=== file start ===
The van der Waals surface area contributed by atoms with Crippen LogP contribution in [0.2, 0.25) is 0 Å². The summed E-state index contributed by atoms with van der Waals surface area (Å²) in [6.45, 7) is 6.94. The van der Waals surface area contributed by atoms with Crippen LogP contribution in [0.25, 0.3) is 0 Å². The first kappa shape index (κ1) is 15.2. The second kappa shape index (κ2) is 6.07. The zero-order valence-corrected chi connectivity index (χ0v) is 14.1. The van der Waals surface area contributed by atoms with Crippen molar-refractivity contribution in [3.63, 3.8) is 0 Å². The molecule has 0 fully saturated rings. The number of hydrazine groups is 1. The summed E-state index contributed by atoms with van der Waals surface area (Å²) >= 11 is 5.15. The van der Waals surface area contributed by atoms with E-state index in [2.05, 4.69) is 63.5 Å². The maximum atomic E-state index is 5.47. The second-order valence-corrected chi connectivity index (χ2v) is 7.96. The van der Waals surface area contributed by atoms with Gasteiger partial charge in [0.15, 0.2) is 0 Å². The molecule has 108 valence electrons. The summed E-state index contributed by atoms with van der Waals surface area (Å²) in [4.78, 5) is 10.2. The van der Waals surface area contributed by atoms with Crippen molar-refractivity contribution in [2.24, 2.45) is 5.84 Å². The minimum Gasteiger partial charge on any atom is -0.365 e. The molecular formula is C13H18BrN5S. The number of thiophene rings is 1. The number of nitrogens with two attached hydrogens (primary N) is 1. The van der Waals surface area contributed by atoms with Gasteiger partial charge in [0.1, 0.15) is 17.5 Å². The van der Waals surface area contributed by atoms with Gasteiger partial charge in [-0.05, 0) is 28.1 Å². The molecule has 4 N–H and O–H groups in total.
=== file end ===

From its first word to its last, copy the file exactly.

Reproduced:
The van der Waals surface area contributed by atoms with Crippen LogP contribution in [0.2, 0.25) is 0 Å². The summed E-state index contributed by atoms with van der Waals surface area (Å²) in [6.45, 7) is 6.94. The van der Waals surface area contributed by atoms with Crippen LogP contribution in [0.25, 0.3) is 0 Å². The first kappa shape index (κ1) is 15.2. The second kappa shape index (κ2) is 6.07. The zero-order valence-corrected chi connectivity index (χ0v) is 14.1. The van der Waals surface area contributed by atoms with Crippen molar-refractivity contribution in [3.63, 3.8) is 0 Å². The molecule has 0 fully saturated rings. The number of hydrazine groups is 1. The summed E-state index contributed by atoms with van der Waals surface area (Å²) >= 11 is 5.15. The van der Waals surface area contributed by atoms with E-state index in [2.05, 4.69) is 63.5 Å². The maximum atomic E-state index is 5.47. The second-order valence-corrected chi connectivity index (χ2v) is 7.96. The van der Waals surface area contributed by atoms with Gasteiger partial charge in [0.15, 0.2) is 0 Å². The molecule has 108 valence electrons. The summed E-state index contributed by atoms with van der Waals surface area (Å²) in [4.78, 5) is 10.2. The van der Waals surface area contributed by atoms with Crippen molar-refractivity contribution in [2.24, 2.45) is 5.84 Å². The minimum Gasteiger partial charge on any atom is -0.365 e. The molecular formula is C13H18BrN5S. The number of thiophene rings is 1. The number of nitrogens with two attached hydrogens (primary N) is 1. The van der Waals surface area contributed by atoms with Gasteiger partial charge in [0.1, 0.15) is 17.5 Å². The van der Waals surface area contributed by atoms with Gasteiger partial charge in [-0.05, 0) is 28.1 Å². The molecule has 4 N–H and O–H groups in total.